The subject at hand this time was the Android development course at my university, for which I taught 2 hour labs to a group of about 20 students each week. Even more importantly, I also partook in the rewriting and reformatting of all lab materials for this new semester from Java to Kotlin, making this a lot more work than the usual lab teaching assignment, but also very exciting.
Talks and meetups
One aspect of being a developer that I enjoy thoroughly lately is attending meetups and conferences. Whether I get to be a speaker or just going an attendee, hanging out with fellow developers and listening to them share their experiences is always fascinating.
This year, I attended the regular meetups at the Kotlin Budapest User Group, participated in the Budapest Google I/O Extended, went to a HWSW meetup about Android and Kotlin, as well as this year’s HWSW mobile! conference. I gave a total of four talks at these, plus a 3-hour long workshop at the last one, to wrap up the year with something exhausting.
Although I didn’t even leave Europe, travelling was a more significant part of my year than I expected when it started.
Attending KotlinConf meant a wonderful trip to Amsterdam, with thankfully plenty of time for sightseeing and hanging out outside the conference as well. (Again, you can read more about this here.) Now I’m
patiently waiting for the next KotlinConf to be announced so that I can start begging my wonderful employers to somehow get me there.
I also got to take a small but exciting weekend trip to Prague around the end of the year, thanks to having smart enough friends that as a team we’ve advanced to the regional round of the ACM ICPC competition (yes, that is redundant). While the contest itself was a bit of a mess and we didn’t end up doing particularly well, the trip and getting to know the city a bit was its own reward.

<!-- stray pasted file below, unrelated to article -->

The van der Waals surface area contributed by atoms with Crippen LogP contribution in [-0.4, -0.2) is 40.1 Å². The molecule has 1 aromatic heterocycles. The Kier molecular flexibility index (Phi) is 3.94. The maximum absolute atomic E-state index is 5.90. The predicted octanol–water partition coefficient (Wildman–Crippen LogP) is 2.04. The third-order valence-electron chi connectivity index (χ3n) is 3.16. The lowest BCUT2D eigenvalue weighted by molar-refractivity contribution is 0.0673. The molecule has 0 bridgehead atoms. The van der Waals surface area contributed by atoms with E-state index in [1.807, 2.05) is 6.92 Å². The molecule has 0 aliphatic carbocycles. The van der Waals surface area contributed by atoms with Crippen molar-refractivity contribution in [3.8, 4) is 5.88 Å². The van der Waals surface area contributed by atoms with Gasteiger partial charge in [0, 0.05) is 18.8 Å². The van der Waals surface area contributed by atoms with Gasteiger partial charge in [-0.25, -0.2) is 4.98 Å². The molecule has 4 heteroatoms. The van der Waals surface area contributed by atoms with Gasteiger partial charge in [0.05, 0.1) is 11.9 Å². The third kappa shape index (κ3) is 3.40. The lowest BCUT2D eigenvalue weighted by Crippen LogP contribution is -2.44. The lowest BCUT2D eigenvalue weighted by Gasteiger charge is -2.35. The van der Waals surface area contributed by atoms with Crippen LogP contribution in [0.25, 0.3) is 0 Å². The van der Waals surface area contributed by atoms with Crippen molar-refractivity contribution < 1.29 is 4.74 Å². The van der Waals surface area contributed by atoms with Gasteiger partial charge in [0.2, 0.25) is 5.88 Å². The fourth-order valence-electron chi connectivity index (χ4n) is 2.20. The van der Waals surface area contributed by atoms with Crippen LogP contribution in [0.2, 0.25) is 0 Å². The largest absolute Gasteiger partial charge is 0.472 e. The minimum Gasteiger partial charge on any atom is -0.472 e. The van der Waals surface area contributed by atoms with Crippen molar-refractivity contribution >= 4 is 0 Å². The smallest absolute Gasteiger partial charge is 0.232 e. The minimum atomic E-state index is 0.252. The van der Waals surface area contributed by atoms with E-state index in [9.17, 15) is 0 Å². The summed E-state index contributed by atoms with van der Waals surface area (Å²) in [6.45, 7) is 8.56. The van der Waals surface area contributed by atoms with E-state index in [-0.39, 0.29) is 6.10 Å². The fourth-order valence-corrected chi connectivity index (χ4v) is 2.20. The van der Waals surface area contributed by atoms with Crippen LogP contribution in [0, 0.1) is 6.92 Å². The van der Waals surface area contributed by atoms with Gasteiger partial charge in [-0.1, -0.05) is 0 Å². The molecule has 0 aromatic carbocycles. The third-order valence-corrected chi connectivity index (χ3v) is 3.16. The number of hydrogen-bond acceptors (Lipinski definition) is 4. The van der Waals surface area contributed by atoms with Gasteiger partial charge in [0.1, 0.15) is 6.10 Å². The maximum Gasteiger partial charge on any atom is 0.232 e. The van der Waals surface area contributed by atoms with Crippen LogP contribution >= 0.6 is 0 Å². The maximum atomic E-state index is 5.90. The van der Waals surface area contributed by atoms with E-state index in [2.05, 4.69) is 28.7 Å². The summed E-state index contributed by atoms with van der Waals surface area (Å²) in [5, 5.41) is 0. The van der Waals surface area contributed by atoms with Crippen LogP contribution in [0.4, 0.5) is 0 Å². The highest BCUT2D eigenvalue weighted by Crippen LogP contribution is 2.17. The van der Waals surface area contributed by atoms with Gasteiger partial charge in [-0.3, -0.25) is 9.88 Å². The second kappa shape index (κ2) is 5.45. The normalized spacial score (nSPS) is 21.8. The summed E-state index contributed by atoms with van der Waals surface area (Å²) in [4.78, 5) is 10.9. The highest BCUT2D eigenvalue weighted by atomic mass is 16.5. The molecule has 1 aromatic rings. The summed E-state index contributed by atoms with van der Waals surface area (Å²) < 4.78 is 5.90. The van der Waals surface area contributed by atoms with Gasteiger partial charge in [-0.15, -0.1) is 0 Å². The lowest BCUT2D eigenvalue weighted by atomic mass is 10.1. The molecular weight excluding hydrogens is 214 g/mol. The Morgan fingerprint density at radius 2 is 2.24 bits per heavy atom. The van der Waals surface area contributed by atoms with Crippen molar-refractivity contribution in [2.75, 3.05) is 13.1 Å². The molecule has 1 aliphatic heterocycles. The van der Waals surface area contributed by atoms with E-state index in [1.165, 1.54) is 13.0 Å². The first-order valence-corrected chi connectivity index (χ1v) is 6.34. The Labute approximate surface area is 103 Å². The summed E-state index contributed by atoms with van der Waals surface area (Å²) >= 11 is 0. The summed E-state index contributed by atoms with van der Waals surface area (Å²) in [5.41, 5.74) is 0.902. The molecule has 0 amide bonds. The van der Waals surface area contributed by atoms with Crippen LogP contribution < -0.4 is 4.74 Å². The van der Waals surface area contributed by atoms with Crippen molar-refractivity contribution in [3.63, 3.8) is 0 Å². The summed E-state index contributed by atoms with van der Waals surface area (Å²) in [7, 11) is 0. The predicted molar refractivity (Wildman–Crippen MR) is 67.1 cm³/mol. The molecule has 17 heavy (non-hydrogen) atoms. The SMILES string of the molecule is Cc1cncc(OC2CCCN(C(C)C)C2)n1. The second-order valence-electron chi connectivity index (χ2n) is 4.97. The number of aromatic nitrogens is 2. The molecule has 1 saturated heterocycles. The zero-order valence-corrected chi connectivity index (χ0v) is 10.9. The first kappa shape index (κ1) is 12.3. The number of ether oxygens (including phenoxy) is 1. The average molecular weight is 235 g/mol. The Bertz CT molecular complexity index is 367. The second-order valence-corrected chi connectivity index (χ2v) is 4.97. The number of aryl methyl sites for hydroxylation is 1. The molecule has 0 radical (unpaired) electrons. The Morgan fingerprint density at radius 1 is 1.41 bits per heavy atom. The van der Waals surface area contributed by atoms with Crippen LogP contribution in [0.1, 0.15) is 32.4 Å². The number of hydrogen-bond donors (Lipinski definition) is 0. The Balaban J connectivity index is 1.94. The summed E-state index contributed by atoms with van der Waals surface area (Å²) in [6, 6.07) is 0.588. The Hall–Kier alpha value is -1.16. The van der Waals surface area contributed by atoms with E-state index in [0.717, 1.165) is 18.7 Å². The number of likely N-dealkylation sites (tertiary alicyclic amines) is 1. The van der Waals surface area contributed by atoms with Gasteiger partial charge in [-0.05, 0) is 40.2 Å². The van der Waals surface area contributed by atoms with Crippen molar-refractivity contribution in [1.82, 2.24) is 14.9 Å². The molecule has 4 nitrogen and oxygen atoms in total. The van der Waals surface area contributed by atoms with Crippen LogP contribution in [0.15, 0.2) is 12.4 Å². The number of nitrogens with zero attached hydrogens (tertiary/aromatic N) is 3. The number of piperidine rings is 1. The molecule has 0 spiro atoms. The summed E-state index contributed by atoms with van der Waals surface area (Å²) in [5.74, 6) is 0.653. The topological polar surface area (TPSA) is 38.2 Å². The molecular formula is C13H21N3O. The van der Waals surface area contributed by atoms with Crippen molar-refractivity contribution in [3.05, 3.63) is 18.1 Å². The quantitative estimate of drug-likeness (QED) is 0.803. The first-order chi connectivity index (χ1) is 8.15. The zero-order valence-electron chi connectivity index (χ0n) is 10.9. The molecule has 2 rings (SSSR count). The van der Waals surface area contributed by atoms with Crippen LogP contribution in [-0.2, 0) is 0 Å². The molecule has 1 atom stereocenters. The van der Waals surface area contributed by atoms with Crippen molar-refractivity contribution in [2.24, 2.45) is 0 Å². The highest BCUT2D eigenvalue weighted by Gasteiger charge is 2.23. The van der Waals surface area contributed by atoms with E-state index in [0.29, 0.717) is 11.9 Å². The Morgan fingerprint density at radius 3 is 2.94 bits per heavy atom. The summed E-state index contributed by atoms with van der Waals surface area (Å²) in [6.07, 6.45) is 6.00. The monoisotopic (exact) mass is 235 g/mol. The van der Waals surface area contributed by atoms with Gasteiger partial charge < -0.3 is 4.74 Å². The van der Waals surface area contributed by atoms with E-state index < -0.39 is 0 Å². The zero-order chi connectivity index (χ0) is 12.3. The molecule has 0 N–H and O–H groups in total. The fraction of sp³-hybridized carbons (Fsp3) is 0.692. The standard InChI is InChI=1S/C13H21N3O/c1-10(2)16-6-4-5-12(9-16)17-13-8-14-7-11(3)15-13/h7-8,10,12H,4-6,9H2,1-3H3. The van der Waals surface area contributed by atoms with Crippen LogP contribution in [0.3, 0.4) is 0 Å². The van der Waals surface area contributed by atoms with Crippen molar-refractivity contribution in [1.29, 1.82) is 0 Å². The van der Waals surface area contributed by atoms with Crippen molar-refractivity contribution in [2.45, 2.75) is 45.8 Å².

I’m not a fan of new year’s resolutions, promises, or very concrete goals in general. However, I do think that softer, renegotiable targets are good to set up. Here’s the direction I’m planning to take my next year.
More of the same
Everything I mentioned above except for studying is supposed get at least the same amount of attention next year.
Studying should take up a lot less time than it used to, and be essentially a non-factor for good after the end of the next semester.
Continuing to teach Android labs is probably a given, and I’m now eyeing another subject for next semester as well.
I aim to keep up my regular meetup attendance, and hopefully get my talk-giving and article-writing frequencies up to normal again. I’m also hoping to get to a couple conferences next year, depending on schedules and prices.
Finally, and of course, I’ll keep putting in the hours at my main job (there’s Kotlin to teach, and an architecture to refine), as well as doing the occasional edit on the side. I expect both of these to really ramp up starting at the beginning of the summer, when my university duties finally grow scarce.
Back in the saddle
There were things that didn’t get the time I wish they did recently. So here’s to trying to give them a go next year.
I’m maintaining a couple open source libraries, which are overdue for some attention next year, both in terms of new features and technical things such as trying to get them to be hosted on Maven Central.
My presence on StackOverflow has been spotty lately, but next year shall be the one where I finally catch up with Jayson.
Carefully considering the landscape and getting the timing right is crucial when deciding to invest time in learning new technologies. Kotlin’s multiplatform capabilities have become convincing enough for me that I’m now betting on them becoming relevant in about a year’s time.
In preparation for this, I’ve decided to take a dive into the dark side, and learn me some Swift and iOS. The language part of this should be a breeze, and we’ll see how getting familiar with iOS goes. Even if the multiplatform plans don’t pan out, I already know that Swift is a fantastic language, and being more familiar with iOS as a mobile developer can never hurt either.
There’s some more exciting stuff in the pipeline for next year, but I can’t talk about them yet…
Well, that’s it for this year. If you want to be notified when I release new things, or just listen to me whine about the inconvenience of running a macOS VM, be sure to follow me on Twitter.
Thank you for reading, and have an awesome 2019!